When it comes to finishing enterprise-grade technology projects — and staying within budget — speed is crucial. Unnecessarily long development cycles disrupt the general workflows of existing development teams, marketing teams, and other stakeholders.
Outside of the license fees, the development work is typically one of the more expensive aspects of switching out your content management system (CMS), whether you carry it out internally or with an implementation partner. Because time is money, you want this part of your project to go quickly and smoothly.
Here are a few areas that can affect how your CMS build will go:
If you can get by with strictly an out-of-the-box solution, you’re in good shape. Every customization that’s made to the core system both increases initial development time and makes future upgrades and development more cumbersome.
If a customization is needed, make sure to balance its requirements with the current and future budgetary impacts it will have.
Integrations and extensions with a new CMS are often tricky, leading to unexpected expenses or your teams being unable to utilize certain tools (or coming up with less than ideal workarounds).
Look to keep the number of integrations with different products within reason. Think along the lines of “Is it really worth $50,000 of development costs to keep from having to copy and paste some data once a year?”
The choice between hosting your site yourself or relying on a third party is a big one, with each having clear advantages and disadvantages.
Being responsible for your own hosting may seem like a smart idea from a cost savings standpoint, but unless your IT department is familiar with the systems you’re using, they may need to invest in training and skill-building for resources who may only interact with the system at crunch time.
It’s often a net savings to opt for vendor-provided hosting when that provides better service, better availability, and deeper knowledge of the platforms involved while recognizing an economy of scale.
You don’t want hidden business costs of your IT department having to hire a “CMS Admin” who will spend much of their time on TikTok.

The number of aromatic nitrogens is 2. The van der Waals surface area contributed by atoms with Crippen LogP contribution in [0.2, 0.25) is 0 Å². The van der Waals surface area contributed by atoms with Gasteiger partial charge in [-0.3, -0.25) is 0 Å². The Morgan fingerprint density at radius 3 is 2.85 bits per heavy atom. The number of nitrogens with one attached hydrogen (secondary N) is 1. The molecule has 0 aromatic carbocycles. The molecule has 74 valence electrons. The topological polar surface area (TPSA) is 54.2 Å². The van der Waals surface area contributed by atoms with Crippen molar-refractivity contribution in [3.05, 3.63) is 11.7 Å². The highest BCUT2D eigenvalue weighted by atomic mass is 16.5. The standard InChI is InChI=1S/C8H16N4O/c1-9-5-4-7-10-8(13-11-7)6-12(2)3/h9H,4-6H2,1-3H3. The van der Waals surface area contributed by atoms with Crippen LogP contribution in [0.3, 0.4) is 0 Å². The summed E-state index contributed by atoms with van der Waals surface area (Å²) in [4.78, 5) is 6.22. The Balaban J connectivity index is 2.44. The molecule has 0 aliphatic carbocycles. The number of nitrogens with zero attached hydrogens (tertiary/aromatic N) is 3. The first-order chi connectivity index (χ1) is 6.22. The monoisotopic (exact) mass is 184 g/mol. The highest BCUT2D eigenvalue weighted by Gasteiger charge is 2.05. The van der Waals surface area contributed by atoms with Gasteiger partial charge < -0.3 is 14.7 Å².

Where to Watch Your Spending
“Look at all this fancy functionality we’re getting!” This is a long running trick of software vendors: They can get you to spend lots of money for functionality your team will never actually use. Unless your team is sophisticated enough to do data-driven marketing, you’ll likely never take advantage of multi-variate testing, so don’t be seduced by it during that all-important product demo. Keep a focus on your team’s real needs when evaluating a platform to purchase.
If you’re not sure which bells and whistles you need — and which ones you don’t —an objective third-party consultant can help guide you and save you time, resources, and money.
On the flip side, you don’t want to be penny-wise and pound foolish: Give your teams the tools they need to be successful today and in the future. It can backfire on you pretty quickly if you regularly have to try to reuse a component for something it isn’t intended for.
Similarly, you want to make sure that the tool you select, and the implementation that’s performed, accounts for the future goals of your organization. You may not have a customer data person on your team today, but if you expect to add those capabilities before the next big re-platforming in 5 to 10 years, you don’t want to find out your tools don’t have the functionality you need to support it.
This is one time to avoid thinking in terms of nickels and dimes, and it’s a delicate balance to ensure that you’re not actually stepping over a dime to pick up a penny.
Carrying Legacy Burdens
The web has been around for a long time, and chances are you’ve had a website for more than 20 years. Websites have a habit of growing over time, with many micro-constituencies for all their content and functionality.
It’s important to look critically at all of that content and functionality that you may be migrating from past versions of a site. Sure, that “send a digital post card” page was a lot of fun in 2005, but odds are, nobody’s using it in the age of Instagram. If nobody’s using it, you shouldn’t pay to rebuild it or migrate all its data onto the new version of your site.
Redundant Tool Selection
Traditional digital experience platforms (DXP) are end-to-end content management, publishing, and delivery systems with a CMS at their heart. They typically also include capabilities like digital asset management (DAM), e-commerce, personalization, versioning and change management, and social media integration, among others.
It can be a great way to go if you’re starting from scratch or want to replace pretty much everything from the ground up. But if you already have a personalization tool you like, there’s not much need to buy into a full-featured DXP that gives you another one. Many cost-effective alternatives are available if you only need individual pieces, both from up-and-coming vendors like Contentful and established players like Sitecore with their XM Cloud offering.
Take a good look at the current product landscape to make sure you select and implement a tool that makes sense for your needs. Don’t be fooled into thinking you need a supercar when just need to go on an occasional grocery run.
Similarly, though, don’t be seduced by the seeming simplicity of modern headless CMSes that don’t give you the control over your site and content that you actually need.
There are many potential pitfalls with a purchase as large and as crucial to your business operations as your next CMS. An objective eye can help you avoid them and save you a ton in the long run.
Our platform-agnostic consultants can be that partner. Schedule a call to talk about your needs and how we can help.
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